Like all laboratory equipment, freezers are susceptible to failure — with a loss of proper storage temperature being one of the most common culprits. And when these events occur, the loss can be tremendous.
We saw it in 2012 when the Harvard Brain Tissue Research Center had a freezer temperature malfunction that damaged the world’s largest storage of autistic brain samples, and more recently in 2019 when a temperature failure destroyed 56 stem cell samples from pediatric cancer patients at the Children’s Hospital of Los Angeles.
While these experiences speak to the importance of a proactive plan to monitor and address freezer temperature problems, labs are also operating within the confines of strict COVID-related health and safety standards that limit the number of personnel on-site at any given time. So while there is more pressure to keep samples protected, there is less support inside the lab to respond to freezer temperature problems. This begs the question of how to balance the two elements.
With Labs Sparsely Populated, New Gaps Can Emerge
Prior to COVID-19, labs were once a bustling workplace with entire teams together on-site. Now, it is rare for labs to have more than one to two people on-site at a time, and it is especially rare to have any personnel in the lab on weekends or holidays. Statistically speaking, based on the number of hours in a week, labs are currently occupied less than 40% of the time. And when a limited number of personnel are on-site, they are focused on lab experiments and not on housekeeping tasks like checking freezer temperatures.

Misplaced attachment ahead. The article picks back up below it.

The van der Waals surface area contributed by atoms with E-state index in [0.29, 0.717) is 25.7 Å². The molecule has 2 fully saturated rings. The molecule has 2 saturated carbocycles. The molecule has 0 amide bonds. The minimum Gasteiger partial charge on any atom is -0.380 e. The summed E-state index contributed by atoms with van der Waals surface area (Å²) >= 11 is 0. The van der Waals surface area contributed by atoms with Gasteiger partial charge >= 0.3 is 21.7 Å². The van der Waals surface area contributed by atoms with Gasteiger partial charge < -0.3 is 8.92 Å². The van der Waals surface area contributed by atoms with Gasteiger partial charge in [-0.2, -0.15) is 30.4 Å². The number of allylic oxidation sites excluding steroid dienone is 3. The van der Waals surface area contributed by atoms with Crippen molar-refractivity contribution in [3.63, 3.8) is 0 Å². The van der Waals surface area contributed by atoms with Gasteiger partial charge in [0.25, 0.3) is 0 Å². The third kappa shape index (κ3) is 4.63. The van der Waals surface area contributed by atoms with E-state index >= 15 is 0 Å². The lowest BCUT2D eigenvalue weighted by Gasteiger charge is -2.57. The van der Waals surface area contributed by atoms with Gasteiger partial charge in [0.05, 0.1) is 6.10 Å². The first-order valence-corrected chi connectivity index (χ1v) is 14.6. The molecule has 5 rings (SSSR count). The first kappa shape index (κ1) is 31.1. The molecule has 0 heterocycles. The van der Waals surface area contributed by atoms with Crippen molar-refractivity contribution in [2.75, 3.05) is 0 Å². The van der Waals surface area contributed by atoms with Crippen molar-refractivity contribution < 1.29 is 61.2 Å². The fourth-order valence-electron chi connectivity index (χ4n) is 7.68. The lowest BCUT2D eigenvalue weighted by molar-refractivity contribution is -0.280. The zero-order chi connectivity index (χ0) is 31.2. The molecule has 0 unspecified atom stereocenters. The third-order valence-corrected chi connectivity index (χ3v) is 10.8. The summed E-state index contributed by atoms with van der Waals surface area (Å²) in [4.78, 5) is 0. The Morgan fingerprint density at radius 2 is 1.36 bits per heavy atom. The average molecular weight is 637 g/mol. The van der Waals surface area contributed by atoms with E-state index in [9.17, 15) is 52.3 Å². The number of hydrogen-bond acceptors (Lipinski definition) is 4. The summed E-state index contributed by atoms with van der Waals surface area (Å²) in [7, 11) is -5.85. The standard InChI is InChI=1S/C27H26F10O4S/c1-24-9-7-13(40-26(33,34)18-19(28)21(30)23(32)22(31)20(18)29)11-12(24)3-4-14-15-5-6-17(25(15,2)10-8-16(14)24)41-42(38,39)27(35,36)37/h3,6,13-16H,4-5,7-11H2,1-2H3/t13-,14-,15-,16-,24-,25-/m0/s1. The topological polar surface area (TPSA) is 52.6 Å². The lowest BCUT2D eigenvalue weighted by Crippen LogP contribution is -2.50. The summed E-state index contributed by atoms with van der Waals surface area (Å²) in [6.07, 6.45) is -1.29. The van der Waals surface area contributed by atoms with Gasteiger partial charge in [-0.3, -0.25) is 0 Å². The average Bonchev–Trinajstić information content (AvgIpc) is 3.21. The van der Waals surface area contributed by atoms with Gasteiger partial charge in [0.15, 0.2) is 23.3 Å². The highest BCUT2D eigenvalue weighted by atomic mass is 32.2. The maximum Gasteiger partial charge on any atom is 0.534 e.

Due to this limited window of time when personnel are in the lab, combined with the lack of support on-hand in those instances, it’s likely that no one will be on-site or notice when a freezer temperature problem does occur. This means that a freezer failure could go undetected for a day or more — and by then, some or all of the samples may be compromised. This leaves the lab in the position of a possible loss of irreplaceable research, harm to their reputation and having to handle large financial burdens.
Investing in the Right Technology to Stay Informed of Problems
Lab freezer failures can happen at any time, and leave behind a path of destruction if they go unnoticed. With fewer workers inside lab environments, it’s more important than ever before that staff are notified remotely of freezer temperature problems as they occur so they can address the problem quickly and keep samples safe.
At CORIS, we’ve developed a cloud-based remote monitoring system that alerts lab personnel of freezer temperature problems in real-time via text, email or phone. Our software will continue to repeat the alert until the issue is resolved and escalate the alert if the temperature inside the freezer continues to rise. Once your freezer returns to its normal temperature, you’ll receive an alert to notify you that your equipment is back up and running in its optimal condition.
Does CORIS technology seem like it could benefit your lab operations? Try our free trial — and see what our temperature monitoring system can do first-hand.